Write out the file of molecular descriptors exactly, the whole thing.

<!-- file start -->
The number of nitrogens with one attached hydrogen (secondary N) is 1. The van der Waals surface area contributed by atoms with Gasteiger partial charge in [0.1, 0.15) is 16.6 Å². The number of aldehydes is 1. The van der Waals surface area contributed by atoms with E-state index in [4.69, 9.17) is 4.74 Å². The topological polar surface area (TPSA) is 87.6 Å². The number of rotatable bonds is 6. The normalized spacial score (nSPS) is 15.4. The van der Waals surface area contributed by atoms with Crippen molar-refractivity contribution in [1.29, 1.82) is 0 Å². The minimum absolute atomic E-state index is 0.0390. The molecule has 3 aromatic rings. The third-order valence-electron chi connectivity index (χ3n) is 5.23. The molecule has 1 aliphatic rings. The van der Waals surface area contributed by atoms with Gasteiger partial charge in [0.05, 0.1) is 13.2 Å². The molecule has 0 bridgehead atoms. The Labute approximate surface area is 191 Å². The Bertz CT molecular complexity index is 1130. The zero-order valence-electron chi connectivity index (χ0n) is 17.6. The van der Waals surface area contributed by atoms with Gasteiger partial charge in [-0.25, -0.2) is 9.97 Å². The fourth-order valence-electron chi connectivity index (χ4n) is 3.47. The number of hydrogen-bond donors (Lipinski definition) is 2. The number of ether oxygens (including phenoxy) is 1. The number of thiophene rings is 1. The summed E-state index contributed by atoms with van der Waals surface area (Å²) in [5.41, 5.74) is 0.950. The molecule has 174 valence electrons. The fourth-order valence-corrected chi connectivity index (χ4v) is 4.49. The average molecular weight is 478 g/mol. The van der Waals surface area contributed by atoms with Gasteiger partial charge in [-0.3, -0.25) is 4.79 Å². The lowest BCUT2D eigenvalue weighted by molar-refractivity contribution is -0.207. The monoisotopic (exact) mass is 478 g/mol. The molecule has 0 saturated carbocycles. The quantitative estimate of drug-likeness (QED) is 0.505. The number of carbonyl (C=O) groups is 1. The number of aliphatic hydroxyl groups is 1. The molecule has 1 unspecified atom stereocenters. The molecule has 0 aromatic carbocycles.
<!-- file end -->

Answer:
The number of nitrogens with one attached hydrogen (secondary N) is 1. The van der Waals surface area contributed by atoms with Gasteiger partial charge in [0.1, 0.15) is 16.6 Å². The number of aldehydes is 1. The van der Waals surface area contributed by atoms with E-state index in [4.69, 9.17) is 4.74 Å². The topological polar surface area (TPSA) is 87.6 Å². The number of rotatable bonds is 6. The normalized spacial score (nSPS) is 15.4. The van der Waals surface area contributed by atoms with Crippen molar-refractivity contribution in [1.29, 1.82) is 0 Å². The minimum absolute atomic E-state index is 0.0390. The molecule has 3 aromatic rings. The third-order valence-electron chi connectivity index (χ3n) is 5.23. The molecule has 1 aliphatic rings. The van der Waals surface area contributed by atoms with Gasteiger partial charge in [0.05, 0.1) is 13.2 Å². The molecule has 0 bridgehead atoms. The Labute approximate surface area is 191 Å². The Bertz CT molecular complexity index is 1130. The zero-order valence-electron chi connectivity index (χ0n) is 17.6. The van der Waals surface area contributed by atoms with Gasteiger partial charge in [-0.25, -0.2) is 9.97 Å². The fourth-order valence-electron chi connectivity index (χ4n) is 3.47. The number of hydrogen-bond donors (Lipinski definition) is 2. The number of ether oxygens (including phenoxy) is 1. The number of thiophene rings is 1. The summed E-state index contributed by atoms with van der Waals surface area (Å²) in [5.41, 5.74) is 0.950. The molecule has 174 valence electrons. The fourth-order valence-corrected chi connectivity index (χ4v) is 4.49. The average molecular weight is 478 g/mol. The van der Waals surface area contributed by atoms with Gasteiger partial charge in [-0.3, -0.25) is 4.79 Å². The lowest BCUT2D eigenvalue weighted by molar-refractivity contribution is -0.207. The monoisotopic (exact) mass is 478 g/mol. The molecule has 0 saturated carbocycles. The quantitative estimate of drug-likeness (QED) is 0.505. The number of carbonyl (C=O) groups is 1. The number of aliphatic hydroxyl groups is 1. The molecule has 1 unspecified atom stereocenters. The molecule has 0 aromatic carbocycles.